Advertising icon dies at age 102

Advertising icon dies at age 102

Milton Sutton, a creator of iconic advertisements and a resident of Roslyn for 53 years, died last month at age 102.

He is perhaps best known for helping produce the 1971 “Crying Indian” television commercial, which was commissioned by Keep America Beautiful, a community improvement organization led by Lady Bird Johnson, the first lady.

“People start pollution; people can stop it,” the narrator of the advertisement said. 

Sutton was born on Sept. 20, 1914, in Brooklyn. He  graduated from New York University in 1935 with a bachelor’s degree in marketing and journalism, said his daughter Jane Sutton, of Lexington, Mass.

After graduating from college, Milton Sutton served in World War II from 1943 to 1945 in the information and education division of the Pentagon. 

“He worked with a pretty creative group of people on the  magazine Stars and Stripes,” said Judy Storeygard, of Winchester, Mass., another daughter. 

“He formed a lot of extremely close friendships.” 

After the war, he worked as the president and creative director of a small advertising firm called Zlowe Company, Jane Sutton said. 

He later served as vice president of Burson-Marsteller, a larger advertising firm, from 1969 to 1985. He then worked for the remainder of his career as freelance communications consultant, Jane Sutton said.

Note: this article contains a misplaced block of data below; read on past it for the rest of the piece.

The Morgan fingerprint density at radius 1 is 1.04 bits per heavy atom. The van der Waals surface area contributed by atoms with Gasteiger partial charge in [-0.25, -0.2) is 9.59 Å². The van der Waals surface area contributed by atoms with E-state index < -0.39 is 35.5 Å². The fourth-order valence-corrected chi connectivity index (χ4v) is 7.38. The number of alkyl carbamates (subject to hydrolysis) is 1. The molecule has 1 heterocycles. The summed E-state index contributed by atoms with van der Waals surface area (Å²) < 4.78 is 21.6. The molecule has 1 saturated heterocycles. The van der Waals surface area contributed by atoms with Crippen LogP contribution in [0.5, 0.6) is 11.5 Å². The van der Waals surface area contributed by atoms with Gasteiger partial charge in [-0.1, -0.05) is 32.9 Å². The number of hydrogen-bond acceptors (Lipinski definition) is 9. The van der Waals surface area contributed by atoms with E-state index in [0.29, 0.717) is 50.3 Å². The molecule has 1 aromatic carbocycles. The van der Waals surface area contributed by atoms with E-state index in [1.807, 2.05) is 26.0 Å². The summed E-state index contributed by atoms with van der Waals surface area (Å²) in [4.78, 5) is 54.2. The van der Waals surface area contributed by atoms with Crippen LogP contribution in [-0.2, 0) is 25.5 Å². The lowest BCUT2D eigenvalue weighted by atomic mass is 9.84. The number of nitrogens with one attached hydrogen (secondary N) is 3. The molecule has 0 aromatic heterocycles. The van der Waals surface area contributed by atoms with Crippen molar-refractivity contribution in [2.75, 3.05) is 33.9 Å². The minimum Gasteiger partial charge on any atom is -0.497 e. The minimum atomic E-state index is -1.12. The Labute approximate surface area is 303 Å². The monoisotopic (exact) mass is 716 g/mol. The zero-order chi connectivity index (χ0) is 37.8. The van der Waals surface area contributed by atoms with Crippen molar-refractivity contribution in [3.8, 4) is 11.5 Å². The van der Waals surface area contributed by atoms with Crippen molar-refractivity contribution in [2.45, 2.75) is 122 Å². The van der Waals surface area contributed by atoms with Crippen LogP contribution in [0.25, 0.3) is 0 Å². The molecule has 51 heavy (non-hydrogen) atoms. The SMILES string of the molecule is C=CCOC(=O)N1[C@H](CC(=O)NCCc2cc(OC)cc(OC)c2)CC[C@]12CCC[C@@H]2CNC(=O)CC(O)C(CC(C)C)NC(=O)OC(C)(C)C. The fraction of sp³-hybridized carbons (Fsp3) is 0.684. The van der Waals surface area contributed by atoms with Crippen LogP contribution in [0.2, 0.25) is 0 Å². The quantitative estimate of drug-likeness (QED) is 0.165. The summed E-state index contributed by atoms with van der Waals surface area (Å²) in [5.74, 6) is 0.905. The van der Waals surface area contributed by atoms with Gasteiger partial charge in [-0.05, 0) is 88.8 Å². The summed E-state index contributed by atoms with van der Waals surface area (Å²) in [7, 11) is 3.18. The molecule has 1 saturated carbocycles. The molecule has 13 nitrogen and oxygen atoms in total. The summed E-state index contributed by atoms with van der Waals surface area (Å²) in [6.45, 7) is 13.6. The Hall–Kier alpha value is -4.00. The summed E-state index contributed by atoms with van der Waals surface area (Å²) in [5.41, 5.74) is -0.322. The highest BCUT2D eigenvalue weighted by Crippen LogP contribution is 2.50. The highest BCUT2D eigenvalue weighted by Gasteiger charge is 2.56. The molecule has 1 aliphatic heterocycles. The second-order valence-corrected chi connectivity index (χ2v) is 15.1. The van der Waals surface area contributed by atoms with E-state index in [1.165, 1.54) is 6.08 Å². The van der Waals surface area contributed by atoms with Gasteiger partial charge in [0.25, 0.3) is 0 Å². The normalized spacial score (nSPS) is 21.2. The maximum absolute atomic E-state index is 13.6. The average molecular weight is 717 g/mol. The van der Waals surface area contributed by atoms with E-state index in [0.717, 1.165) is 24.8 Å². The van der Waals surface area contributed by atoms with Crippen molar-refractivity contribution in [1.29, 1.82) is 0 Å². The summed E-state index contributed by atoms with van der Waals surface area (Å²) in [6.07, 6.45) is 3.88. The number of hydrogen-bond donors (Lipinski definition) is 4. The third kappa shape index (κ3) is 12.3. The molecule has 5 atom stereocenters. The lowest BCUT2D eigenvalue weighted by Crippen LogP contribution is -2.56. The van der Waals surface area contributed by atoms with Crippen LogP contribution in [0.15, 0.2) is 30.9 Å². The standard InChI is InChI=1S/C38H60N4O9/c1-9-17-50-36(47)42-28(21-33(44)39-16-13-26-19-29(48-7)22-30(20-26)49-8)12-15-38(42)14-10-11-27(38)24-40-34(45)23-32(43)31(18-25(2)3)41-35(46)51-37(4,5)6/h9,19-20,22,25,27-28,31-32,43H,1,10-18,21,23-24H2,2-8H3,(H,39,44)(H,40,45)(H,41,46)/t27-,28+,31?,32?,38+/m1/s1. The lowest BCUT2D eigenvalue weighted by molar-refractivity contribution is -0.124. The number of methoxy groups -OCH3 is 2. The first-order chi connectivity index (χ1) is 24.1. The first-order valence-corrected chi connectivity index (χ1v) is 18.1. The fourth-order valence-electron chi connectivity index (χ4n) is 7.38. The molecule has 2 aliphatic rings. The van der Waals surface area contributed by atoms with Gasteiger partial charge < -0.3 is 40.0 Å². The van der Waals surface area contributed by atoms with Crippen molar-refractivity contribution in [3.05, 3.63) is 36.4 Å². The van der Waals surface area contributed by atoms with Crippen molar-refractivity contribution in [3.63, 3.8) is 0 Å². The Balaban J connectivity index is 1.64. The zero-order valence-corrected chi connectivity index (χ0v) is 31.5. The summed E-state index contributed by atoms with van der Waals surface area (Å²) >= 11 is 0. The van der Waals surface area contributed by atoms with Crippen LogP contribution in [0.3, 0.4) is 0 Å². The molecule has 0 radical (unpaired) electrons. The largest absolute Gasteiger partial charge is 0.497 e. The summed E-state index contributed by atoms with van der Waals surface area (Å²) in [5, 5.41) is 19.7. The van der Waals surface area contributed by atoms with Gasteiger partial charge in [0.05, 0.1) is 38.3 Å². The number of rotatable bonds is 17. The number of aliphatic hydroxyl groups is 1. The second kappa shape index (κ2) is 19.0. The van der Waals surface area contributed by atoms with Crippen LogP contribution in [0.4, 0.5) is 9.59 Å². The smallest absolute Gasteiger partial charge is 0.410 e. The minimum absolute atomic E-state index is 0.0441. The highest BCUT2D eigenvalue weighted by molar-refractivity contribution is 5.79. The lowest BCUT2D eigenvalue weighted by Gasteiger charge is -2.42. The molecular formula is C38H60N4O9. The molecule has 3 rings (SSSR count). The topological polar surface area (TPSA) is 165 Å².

It was while at Burson-Marsteller that Milton Sutton took on the Keep America Beautiful account and produced the memorable “Crying Indian” commercial.

Other accounts included Dannon Yogurt, for which Sutton created the slogan, “No Artificial Anything.”

“His advertisements were known to the family growing up,” Storeygard said.

“The Dannon yogurt one was on the radio and everything.” 

Along with his wife, Freema Sutton, and his two young daughters, Milton Sutton moved to Roslyn in 1952, Jane Sutton said. 

Over the ensuing 53 years spent living in Roslyn, Milton Sutton frequently visited the public library, Jane Sutton said. 

He also became active in a local chapter of the human rights organization Amnesty International, writing letters on behalf of prisoners of conscience.

“I remember as a kid seeing envelopes addressed to exotic places,” Jane Sutton said. 

In his latter years, Milton Sutton supported the advocacy group Tourette Syndrome Association, after one of his grandchildren was diagnosed with the disease. 

“That was his way of helping out,” Storeygard said.

In 2005, Sutton moved to Cadbury Commons, an assisted living facility in Cambridge, Mass., near the homes of his two daughters. 

He was an active member of the Cadbury Commons community, participating in drama and poetry groups, Jane Sutton said.

Just three days before the massive stroke that would take his life, Milton Sutton participated in a Zumba dance class. 

“The teacher was inspired by him,” Jane Sutton said. “The teacher said that he just made her want to go to work.”

He is survived by his two daughters, four grandchildren and four great-grandchildren. 


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